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The timing of snow melt controls the annual CO 2 balance in a subarctic fen

The timing of snow melt controls the annual CO 2 balance in a subarctic fen The first continuous multi‐year measurements of the CO2 exchange between a subarctic fen and the atmosphere were conducted at Kaamanen in northern Finland (69°N). According to our six‐year data‐set, the fen is presently a sink of atmospheric CO2 with a mean rate of −22 g C m−2 yr−1. The interannual variation of the CO2 balances originates almost completely from the variations during the snow‐free period, but the efflux in the wintertime constitutes a significant part of the annual balance. The snow melt timing is the most important single determinant of the annual carbon balance. In contrast to a commonly‐held view, the hydrometeorological conditions during the growing season had only a minor effect on the annual balance, emphasizing the importance of year‐round measurements. This study indicates that climate warming may increase the length of the growing season and thus benefit rather than threaten the carbon pool of subarctic peatlands. http://www.deepdyve.com/assets/images/DeepDyve-Logo-lg.png Geophysical Research Letters Wiley

The timing of snow melt controls the annual CO 2 balance in a subarctic fen

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References (27)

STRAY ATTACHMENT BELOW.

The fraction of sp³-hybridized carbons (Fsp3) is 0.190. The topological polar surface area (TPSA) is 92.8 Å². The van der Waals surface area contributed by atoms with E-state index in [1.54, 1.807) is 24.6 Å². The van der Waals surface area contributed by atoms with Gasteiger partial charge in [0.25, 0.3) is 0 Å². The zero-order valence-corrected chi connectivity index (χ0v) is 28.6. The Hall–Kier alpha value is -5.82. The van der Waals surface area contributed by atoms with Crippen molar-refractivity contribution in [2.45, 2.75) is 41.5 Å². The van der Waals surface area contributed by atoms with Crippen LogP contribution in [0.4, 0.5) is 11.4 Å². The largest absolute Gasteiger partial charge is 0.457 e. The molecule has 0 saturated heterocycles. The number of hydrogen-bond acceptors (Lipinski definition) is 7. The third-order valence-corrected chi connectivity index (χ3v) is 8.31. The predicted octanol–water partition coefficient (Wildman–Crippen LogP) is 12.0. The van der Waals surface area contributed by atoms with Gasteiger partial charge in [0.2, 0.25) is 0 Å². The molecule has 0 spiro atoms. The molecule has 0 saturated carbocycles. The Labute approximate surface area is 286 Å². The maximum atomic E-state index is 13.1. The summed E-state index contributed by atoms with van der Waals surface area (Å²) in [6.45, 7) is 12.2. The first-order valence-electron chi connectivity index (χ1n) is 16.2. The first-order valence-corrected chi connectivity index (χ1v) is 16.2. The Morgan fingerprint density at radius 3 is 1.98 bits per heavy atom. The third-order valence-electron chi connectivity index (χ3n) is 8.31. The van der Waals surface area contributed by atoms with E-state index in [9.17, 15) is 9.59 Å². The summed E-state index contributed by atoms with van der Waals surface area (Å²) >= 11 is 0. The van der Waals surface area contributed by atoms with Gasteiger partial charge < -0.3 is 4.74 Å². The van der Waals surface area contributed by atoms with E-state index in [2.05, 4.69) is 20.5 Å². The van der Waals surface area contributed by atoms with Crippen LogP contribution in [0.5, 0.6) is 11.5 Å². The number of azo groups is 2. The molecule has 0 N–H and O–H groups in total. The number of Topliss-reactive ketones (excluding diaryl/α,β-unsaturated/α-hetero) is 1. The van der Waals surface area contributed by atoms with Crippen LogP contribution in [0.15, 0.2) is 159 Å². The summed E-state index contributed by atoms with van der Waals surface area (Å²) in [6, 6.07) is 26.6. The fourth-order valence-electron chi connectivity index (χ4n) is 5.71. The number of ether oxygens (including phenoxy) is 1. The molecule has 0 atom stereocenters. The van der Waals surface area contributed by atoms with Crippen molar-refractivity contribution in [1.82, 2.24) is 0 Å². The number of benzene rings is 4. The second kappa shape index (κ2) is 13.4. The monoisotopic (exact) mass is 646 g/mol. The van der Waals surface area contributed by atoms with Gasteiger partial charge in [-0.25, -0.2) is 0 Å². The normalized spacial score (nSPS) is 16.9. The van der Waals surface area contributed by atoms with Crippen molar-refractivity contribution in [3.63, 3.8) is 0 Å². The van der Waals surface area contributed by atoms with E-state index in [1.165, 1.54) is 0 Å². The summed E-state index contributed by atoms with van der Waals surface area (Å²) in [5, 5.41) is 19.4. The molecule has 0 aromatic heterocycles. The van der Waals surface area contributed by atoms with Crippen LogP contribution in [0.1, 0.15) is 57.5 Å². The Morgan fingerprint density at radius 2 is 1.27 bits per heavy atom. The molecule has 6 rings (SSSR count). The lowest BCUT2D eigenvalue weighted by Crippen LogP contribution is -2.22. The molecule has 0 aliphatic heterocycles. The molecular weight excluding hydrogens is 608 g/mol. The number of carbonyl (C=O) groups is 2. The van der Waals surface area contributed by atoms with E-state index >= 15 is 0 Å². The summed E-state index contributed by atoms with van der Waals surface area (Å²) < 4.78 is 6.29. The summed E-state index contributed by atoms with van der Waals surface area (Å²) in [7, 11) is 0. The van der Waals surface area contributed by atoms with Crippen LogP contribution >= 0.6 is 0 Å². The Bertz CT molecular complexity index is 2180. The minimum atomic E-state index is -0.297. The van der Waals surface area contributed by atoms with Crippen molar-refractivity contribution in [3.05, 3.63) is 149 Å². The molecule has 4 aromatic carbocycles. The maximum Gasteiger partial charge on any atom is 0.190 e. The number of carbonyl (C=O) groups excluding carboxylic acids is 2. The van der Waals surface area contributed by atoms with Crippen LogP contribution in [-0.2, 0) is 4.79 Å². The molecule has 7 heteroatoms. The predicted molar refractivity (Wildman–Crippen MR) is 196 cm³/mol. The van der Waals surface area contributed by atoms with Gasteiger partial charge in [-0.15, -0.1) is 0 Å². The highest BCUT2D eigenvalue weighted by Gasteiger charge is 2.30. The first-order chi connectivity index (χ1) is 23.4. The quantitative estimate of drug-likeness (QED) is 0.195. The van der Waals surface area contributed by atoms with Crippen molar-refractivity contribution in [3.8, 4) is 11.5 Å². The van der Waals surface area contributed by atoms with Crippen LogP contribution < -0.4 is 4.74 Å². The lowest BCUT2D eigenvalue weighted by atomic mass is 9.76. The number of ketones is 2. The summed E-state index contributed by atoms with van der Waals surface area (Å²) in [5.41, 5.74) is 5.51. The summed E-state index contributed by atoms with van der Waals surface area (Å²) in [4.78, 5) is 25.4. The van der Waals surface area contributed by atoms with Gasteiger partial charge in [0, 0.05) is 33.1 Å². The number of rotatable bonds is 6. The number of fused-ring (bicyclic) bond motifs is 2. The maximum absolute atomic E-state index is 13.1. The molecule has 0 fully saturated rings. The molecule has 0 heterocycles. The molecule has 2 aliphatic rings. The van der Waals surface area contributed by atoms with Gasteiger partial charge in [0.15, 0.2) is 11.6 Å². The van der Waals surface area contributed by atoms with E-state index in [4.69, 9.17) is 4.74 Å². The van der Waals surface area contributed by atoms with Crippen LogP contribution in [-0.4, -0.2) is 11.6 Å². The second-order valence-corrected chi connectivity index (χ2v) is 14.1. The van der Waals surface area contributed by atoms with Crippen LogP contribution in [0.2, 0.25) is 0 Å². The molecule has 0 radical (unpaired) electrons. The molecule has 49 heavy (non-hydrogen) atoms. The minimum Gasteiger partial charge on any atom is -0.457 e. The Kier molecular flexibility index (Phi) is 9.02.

Publisher
Wiley
Copyright
Copyright © 2004 by the American Geophysical Union.
ISSN
0094-8276
eISSN
1944-8007
DOI
10.1029/2004GL020315
Publisher site
See Article on Publisher Site

Abstract

The first continuous multi‐year measurements of the CO2 exchange between a subarctic fen and the atmosphere were conducted at Kaamanen in northern Finland (69°N). According to our six‐year data‐set, the fen is presently a sink of atmospheric CO2 with a mean rate of −22 g C m−2 yr−1. The interannual variation of the CO2 balances originates almost completely from the variations during the snow‐free period, but the efflux in the wintertime constitutes a significant part of the annual balance. The snow melt timing is the most important single determinant of the annual carbon balance. In contrast to a commonly‐held view, the hydrometeorological conditions during the growing season had only a minor effect on the annual balance, emphasizing the importance of year‐round measurements. This study indicates that climate warming may increase the length of the growing season and thus benefit rather than threaten the carbon pool of subarctic peatlands.

Journal

Geophysical Research LettersWiley

Published: Aug 1, 2004

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